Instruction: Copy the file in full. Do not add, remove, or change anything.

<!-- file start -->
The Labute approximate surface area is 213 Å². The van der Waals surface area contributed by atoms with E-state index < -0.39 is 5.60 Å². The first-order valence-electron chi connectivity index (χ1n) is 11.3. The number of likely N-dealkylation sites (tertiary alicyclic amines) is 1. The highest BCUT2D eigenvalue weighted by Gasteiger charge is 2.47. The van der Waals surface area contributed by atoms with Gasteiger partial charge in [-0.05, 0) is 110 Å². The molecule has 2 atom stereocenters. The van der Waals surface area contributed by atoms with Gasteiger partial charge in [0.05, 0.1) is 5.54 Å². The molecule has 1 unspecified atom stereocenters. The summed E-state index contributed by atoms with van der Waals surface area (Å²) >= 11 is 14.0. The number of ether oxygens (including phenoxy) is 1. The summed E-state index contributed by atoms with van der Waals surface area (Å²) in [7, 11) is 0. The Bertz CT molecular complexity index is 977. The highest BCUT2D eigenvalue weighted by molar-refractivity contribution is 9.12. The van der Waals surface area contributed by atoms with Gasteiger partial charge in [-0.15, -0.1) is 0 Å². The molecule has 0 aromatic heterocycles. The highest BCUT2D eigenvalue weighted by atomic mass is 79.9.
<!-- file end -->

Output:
The Labute approximate surface area is 213 Å². The van der Waals surface area contributed by atoms with E-state index < -0.39 is 5.60 Å². The first-order valence-electron chi connectivity index (χ1n) is 11.3. The number of likely N-dealkylation sites (tertiary alicyclic amines) is 1. The highest BCUT2D eigenvalue weighted by Gasteiger charge is 2.47. The van der Waals surface area contributed by atoms with Gasteiger partial charge in [-0.05, 0) is 110 Å². The molecule has 2 atom stereocenters. The van der Waals surface area contributed by atoms with Gasteiger partial charge in [0.05, 0.1) is 5.54 Å². The molecule has 1 unspecified atom stereocenters. The summed E-state index contributed by atoms with van der Waals surface area (Å²) >= 11 is 14.0. The number of ether oxygens (including phenoxy) is 1. The summed E-state index contributed by atoms with van der Waals surface area (Å²) in [7, 11) is 0. The Bertz CT molecular complexity index is 977. The highest BCUT2D eigenvalue weighted by molar-refractivity contribution is 9.12. The van der Waals surface area contributed by atoms with Gasteiger partial charge in [-0.15, -0.1) is 0 Å². The molecule has 0 aromatic heterocycles. The highest BCUT2D eigenvalue weighted by atomic mass is 79.9.